Washington (CNN)It's become a tradition of sorts for President Donald Trump to be seated beside figures he doesn't see eye-to-eye with during events.
Talk about a hot seat: Sitting next to Trump can be awkward
And this has made for some interesting -- and even downright awkward -- moments that have been caught on camera.
Veterans Affairs Secretary David Shulkin was seated right next to Trump during a Cabinet meeting at the White House on Thursday.
Shulkin is in the midst of scrutiny for his travel habits, while he says he has done nothing wrong. He's also been locked in a turf war with Trump administration political appointees who he has said were working to subvert his authority and oust him.
The embattled VA secretary was not called out at the meeting Thursday by the President -- some others haven't been so lucky -- and this week White House press secretary Sarah Sanders signaled support by saying Shulkin has done a "great job." Last week Shulkin told CNN that White House chief of staff John Kelly had told him he has the President's backing.
This was only the latest occasion where a high-profile political figure who is in some kind of hot water, if only with Trump, gets a seat beside the President.
White House staff makes the seating arrangements for events there, leaving place cards at each spot. Sanders didn't respond to a request for comment on this story.
Republican Sen. Jeff Flake of Arizona has long been a Trump critic. During a December meeting about passing the tax reform bill, Flake was seated right next to Trump.
During the meeting, Trump spoke about his support for Roy Moore in the Alabama US Senate race to replace Jeff Sessions, who was tapped to be US attorney general. Many Republicans refused to endorse Moore after allegations of sexual abuse against the Alabama judge. Moore has denied the allegations.
Trump's defense of Moore angered Flake so much that when he left the meeting he wrote Moore's opponent, Democrat Doug Jones, a $100 check with the memo line, "Country over party."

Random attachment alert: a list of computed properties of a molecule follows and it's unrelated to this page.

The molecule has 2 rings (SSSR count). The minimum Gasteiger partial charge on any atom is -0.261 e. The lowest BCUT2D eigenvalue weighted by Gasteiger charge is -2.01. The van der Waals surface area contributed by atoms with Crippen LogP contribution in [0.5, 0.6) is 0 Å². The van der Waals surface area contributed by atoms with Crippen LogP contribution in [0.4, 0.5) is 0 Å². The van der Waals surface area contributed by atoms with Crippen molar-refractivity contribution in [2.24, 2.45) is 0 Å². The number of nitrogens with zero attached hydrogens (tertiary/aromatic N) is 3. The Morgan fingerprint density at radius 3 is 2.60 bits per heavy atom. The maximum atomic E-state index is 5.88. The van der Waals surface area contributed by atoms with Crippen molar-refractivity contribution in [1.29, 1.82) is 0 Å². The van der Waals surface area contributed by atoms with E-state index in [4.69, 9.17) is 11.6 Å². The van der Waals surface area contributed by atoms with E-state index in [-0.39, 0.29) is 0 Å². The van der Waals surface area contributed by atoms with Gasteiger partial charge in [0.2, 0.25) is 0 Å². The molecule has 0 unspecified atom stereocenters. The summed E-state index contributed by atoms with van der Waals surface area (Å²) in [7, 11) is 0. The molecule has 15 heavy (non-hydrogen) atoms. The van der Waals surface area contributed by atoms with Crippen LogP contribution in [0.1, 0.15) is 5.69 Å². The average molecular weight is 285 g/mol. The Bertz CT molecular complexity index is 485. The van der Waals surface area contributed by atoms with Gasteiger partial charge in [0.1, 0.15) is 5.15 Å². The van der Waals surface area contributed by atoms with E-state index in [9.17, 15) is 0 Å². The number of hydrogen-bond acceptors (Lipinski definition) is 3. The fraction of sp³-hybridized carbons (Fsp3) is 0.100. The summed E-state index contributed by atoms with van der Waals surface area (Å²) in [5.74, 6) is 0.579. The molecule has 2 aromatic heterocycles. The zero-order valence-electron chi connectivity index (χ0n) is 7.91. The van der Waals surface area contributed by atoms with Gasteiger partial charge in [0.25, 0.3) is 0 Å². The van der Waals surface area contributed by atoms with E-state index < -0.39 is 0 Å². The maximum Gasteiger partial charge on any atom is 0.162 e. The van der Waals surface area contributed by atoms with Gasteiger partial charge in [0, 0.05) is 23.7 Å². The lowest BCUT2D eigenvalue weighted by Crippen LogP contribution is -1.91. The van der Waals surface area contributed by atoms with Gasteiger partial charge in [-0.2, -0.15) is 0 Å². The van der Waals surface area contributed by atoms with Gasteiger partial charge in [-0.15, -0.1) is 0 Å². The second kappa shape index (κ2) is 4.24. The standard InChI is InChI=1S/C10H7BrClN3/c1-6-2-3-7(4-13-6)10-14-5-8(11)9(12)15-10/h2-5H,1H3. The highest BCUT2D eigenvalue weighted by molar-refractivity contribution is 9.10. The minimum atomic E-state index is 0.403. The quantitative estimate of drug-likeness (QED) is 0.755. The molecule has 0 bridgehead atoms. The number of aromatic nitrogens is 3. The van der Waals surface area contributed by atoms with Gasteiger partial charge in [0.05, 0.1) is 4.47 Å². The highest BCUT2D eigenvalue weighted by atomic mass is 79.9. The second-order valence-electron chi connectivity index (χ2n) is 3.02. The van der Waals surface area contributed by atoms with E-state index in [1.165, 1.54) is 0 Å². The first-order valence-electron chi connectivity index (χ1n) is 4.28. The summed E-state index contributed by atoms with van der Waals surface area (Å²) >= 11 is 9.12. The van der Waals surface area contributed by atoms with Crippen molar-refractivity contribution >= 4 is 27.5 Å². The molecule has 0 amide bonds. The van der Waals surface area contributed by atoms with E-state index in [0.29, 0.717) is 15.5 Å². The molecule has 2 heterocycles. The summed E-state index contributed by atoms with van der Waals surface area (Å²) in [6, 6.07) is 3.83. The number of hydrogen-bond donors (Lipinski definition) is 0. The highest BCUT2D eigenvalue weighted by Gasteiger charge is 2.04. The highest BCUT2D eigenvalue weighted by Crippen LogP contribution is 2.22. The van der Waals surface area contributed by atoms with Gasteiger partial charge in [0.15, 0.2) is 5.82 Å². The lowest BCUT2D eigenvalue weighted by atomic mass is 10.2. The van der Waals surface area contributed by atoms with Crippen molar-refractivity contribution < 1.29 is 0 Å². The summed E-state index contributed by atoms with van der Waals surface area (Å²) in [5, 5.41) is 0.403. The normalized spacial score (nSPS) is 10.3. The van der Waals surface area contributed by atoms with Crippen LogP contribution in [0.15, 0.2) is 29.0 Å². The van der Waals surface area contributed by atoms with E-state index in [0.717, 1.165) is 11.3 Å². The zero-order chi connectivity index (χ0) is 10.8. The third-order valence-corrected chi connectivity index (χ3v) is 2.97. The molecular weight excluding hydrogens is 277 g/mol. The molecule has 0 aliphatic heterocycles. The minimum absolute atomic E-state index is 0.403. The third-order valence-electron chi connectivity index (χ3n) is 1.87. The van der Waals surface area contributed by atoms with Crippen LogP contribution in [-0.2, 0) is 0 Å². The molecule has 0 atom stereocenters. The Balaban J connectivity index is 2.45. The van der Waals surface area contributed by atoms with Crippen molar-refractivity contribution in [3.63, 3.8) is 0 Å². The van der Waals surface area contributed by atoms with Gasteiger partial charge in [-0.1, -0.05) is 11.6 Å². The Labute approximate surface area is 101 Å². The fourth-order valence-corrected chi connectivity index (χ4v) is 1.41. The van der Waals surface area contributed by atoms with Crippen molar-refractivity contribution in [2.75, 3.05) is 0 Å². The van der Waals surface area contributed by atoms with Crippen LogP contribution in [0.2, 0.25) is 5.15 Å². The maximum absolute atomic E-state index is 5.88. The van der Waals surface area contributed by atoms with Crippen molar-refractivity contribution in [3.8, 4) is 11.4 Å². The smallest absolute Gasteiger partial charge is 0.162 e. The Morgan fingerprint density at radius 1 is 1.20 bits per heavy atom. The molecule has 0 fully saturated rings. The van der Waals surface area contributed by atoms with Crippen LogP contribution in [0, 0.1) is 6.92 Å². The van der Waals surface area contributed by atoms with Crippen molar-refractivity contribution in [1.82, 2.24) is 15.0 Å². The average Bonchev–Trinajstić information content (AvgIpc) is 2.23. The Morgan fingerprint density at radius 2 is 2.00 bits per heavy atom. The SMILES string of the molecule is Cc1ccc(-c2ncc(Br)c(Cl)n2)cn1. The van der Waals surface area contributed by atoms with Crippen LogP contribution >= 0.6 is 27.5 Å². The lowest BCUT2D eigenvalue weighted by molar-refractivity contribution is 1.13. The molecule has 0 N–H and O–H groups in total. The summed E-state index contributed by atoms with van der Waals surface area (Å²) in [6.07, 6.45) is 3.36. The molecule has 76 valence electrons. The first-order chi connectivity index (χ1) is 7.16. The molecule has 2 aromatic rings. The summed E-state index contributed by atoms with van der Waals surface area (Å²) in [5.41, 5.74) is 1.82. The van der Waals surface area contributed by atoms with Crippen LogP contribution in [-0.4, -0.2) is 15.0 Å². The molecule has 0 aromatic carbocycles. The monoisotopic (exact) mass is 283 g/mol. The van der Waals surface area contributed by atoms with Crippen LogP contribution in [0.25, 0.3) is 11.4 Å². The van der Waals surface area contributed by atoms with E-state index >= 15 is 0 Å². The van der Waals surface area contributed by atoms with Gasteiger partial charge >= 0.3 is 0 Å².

Trump and Sessions have been on rough ground of late. Trump has repeatedly called out his attorney general, as recently as last week, when he chastised Sessions over an investigation into alleged surveillance abuses, calling his approach "disgraceful." Sessions pushed back against Trump's latest insult, prolonging an increasingly awkward public spat between the President and his top law enforcement official.
The longtime tension between the two seemed to be on display when they were seated next to each other in December for a graduation ceremony at the FBI National Academy in Quantico, Virginia.
When health care was the hot topic last summer, Trump hosted the entire Republican Senate conference at the White House in July to discuss the bill that would repeal the Obama-era Affordable Care Act.
Trump discussed the legislation and the state of the debate on the issue, then started talking about the man sitting directly to his right: Sen. Dean Heller, a Nevada Republican. Heller was at the center of the health care storm all summer due to his flip-flopping support for the Republican bill, and CNN has rated him as one of the most vulnerable Republican senators vying for re-election in 2018.
"This was the one we were worried about. You weren't there. But you're gonna be. You're gonna be. Look, he wants to remain a senator, doesn't he? And I think the people of your state, which I know very well, I think they're gonna appreciate what you hopefully will do," Trump said.
Sometimes the seating situation winds up better than you'd initially think.
Democratic Sen. Dianne Feinstein is an outspoken Trump critic hailing from deep blue California, a state known for standing against many of Trump's policies.
After the shooting that killed 17 people at a Parkland, Florida, high school last month, Trump held a bipartisan meeting of lawmakers at the White House and was seated next to Feinstein -- a leading longtime voice on gun control who pushed an assault weapons ban in 1994 and has long argued for its reinstatement after it lapsed in 2004.
It seemed like an uncomfortable seating assignment at first glance. Trump and Feinstein have never seen eye to eye on guns -- until this meeting, it seems.
Trump refused to slam the door on Feinstein's assault-style weapons ban, called for stronger background checks and said concealed carry reciprocity would never get through the Senate.
Trump's remarks, especially on bringing an assault weapons ban into the mix, drew an uncontrolled giddy laugh from Feinstein.